Mercedes’ 603hp E63 S Wagon equally at home on Autobahn, at Home Depot

Mercedes-AMG is returning to the superwagon segment with the 2018 E63 S.

The E63 S is based on the E400 station wagon that broke cover last summer. Visually, its tire-slaying performance credentials are announced by a deep, jet-wing-inspired front bumper that incorporates large air dams and a strip of gloss black trim, flared fenders, model-specific emblems on both fenders, and four exhaust tips built into a wide air diffuser. Designers intentionally gave the E63 S a low-key look.

AMG offers two distinct variants of the E63 sedan, but the wagon model is only available in the top-spec S trim. It’s equipped with a hand-built, 4.0-liter V8 engine that uses a pair of turbochargers to produce 603 horsepower from 5,750 to 6,500 rpm and 627 pound-feet of torque from 2,500 to 4,500 rpm. A nine-speed automatic transmission transfers the eight-cylinder’s grunt to all four wheels via a sport-tuned 4Matic all-wheel-drive system.

The E63 S wagon is equally at home on the Nürburgring, on the Autobahn, and at Home Depot. It hits 60 mph from a stop in 3.4 seconds, and its top speed is electronically limited to 180 mph. When hauling cargo is the task of the day, the long-roof offers 35 cubic feet of trunk space with five occupants on board.

No well-rounded performance car would be complete without comprehensive chassis upgrades. The E63 S wagon benefits from an adjustable air suspension system, bigger brakes, a limited-slip rear differential, and speed-sensitive power steering. A built-in drift mode channels 100 percent of the engine’s torque to the rear wheels to let enthusiasts put the sport seat’s lumbar support to the test.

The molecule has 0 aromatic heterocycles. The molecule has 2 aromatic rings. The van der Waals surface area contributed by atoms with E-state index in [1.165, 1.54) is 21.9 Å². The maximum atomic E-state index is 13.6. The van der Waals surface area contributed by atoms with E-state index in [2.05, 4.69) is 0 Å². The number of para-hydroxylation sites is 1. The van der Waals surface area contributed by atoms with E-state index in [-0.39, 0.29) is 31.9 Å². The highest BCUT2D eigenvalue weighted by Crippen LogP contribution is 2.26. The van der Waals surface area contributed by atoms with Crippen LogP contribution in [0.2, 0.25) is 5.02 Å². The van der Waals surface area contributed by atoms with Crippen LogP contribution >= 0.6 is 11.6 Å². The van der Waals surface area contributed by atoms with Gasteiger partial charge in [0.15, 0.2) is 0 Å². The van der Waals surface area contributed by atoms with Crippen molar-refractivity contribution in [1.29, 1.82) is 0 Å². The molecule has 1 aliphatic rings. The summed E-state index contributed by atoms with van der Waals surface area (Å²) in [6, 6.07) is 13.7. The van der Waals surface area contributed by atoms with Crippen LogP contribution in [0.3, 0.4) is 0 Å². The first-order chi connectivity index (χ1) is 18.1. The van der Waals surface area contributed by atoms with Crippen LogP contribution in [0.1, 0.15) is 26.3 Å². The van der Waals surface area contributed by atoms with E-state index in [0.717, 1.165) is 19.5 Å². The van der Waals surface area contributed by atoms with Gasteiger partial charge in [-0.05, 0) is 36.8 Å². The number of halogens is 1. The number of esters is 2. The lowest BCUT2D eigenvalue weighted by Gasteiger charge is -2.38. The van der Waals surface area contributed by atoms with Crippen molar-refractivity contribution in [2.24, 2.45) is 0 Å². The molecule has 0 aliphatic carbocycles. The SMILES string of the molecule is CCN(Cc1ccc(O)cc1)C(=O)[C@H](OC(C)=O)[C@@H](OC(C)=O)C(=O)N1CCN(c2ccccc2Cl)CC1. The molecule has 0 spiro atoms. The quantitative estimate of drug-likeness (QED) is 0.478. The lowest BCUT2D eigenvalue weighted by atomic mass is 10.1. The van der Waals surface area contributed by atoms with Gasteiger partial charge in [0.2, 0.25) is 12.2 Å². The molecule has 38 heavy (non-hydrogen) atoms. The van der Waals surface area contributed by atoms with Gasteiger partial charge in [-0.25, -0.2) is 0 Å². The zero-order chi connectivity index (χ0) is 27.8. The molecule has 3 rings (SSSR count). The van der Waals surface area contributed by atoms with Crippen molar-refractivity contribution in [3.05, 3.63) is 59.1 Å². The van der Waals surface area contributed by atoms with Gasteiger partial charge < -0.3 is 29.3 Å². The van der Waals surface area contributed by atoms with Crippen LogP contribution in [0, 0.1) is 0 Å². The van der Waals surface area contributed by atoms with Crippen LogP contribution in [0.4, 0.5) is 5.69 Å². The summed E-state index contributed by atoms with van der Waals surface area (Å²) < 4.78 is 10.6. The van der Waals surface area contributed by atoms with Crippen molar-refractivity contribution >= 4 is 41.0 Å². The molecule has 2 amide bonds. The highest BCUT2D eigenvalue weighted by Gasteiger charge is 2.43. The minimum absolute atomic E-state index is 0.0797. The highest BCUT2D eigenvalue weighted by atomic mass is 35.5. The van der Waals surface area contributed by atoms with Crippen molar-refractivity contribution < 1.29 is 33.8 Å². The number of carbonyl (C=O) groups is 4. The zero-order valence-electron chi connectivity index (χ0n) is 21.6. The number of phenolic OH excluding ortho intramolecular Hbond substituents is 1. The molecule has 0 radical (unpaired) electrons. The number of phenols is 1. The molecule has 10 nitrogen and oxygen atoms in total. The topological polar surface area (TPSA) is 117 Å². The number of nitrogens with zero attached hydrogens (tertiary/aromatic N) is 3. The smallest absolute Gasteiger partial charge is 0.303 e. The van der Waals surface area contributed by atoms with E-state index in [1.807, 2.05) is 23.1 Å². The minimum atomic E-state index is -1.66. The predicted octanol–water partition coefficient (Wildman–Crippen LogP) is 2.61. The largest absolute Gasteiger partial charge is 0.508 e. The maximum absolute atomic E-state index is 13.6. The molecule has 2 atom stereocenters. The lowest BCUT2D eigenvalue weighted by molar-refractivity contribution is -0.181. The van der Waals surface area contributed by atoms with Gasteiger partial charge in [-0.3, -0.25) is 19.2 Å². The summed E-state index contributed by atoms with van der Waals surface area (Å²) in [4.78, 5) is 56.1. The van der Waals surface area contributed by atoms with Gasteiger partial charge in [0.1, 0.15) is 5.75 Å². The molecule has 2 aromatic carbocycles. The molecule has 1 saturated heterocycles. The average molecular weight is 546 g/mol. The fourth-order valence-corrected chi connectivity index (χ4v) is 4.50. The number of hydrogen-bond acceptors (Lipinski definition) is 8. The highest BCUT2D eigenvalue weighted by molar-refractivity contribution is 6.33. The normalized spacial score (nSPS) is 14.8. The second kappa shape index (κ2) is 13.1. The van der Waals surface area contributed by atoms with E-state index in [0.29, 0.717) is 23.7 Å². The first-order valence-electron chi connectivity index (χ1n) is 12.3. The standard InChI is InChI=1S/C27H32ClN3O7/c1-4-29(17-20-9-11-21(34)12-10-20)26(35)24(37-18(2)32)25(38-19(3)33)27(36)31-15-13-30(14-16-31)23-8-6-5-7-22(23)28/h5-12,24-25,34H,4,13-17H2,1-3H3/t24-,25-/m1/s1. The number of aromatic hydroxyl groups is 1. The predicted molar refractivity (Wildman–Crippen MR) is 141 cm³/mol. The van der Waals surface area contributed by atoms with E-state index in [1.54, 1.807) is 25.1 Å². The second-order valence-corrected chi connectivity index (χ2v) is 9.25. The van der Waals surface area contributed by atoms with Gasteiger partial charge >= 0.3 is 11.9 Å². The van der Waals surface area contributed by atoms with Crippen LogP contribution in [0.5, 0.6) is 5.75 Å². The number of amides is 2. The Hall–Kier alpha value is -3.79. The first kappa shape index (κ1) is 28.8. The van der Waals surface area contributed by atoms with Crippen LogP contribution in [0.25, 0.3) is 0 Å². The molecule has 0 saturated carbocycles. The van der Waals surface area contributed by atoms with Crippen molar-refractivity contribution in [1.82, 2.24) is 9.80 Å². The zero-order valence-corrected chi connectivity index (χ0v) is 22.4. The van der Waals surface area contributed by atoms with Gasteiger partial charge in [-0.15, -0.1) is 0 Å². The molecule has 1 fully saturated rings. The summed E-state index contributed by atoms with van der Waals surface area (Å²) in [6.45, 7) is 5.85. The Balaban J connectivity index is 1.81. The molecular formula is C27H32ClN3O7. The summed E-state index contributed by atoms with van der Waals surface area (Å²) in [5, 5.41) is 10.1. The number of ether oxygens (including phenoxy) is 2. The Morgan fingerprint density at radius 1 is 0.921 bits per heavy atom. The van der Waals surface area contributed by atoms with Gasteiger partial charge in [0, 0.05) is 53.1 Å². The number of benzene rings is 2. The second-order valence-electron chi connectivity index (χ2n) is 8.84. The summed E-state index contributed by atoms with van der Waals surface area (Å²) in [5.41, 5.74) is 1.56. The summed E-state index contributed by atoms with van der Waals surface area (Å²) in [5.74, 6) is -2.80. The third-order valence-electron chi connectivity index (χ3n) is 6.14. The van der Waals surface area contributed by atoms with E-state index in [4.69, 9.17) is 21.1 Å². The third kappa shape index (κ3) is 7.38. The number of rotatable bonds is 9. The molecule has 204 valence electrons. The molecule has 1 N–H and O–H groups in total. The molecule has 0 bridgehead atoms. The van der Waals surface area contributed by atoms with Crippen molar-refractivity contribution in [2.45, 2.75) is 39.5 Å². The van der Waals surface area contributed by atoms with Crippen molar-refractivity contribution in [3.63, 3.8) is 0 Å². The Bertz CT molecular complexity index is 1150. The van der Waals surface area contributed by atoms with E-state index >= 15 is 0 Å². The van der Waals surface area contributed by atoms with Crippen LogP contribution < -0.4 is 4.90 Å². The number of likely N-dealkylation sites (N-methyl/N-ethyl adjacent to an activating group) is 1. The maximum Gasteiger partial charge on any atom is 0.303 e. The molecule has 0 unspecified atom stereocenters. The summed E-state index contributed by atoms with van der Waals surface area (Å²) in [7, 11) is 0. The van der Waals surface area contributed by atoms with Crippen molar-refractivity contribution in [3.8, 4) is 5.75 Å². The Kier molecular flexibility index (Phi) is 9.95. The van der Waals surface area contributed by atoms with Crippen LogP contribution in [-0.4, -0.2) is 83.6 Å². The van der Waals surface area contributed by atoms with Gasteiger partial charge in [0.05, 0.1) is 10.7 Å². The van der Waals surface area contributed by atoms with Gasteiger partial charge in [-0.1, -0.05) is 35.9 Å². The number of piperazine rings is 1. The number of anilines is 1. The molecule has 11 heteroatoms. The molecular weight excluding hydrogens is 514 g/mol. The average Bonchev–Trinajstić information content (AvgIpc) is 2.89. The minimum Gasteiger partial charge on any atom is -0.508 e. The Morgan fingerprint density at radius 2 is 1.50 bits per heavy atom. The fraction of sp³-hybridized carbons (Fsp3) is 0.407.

Five driving modes — Comfort, Sport, Sport+, Race, and Individual — modify parameters such as the response of the throttle, the transmission, and the all-wheel drive system, as well as the responsiveness of the suspension and the steering. The E63 S can go from a quiet, comfortable highway cruiser to a brutal sports car at the simple push of a button; the only thing that doesn’t change with the different driving modes is the eight-cylinder’s prodigious amount of power.

Station wagons are slowly disappearing from our shores, but Mercedes remains committed to the segment. The E63 S wagon will make its public debut next month at the Geneva Auto Show, and it will arrive in U.S. showrooms in the fall. Pricing information will be released in the weeks leading up to its on-sale date.

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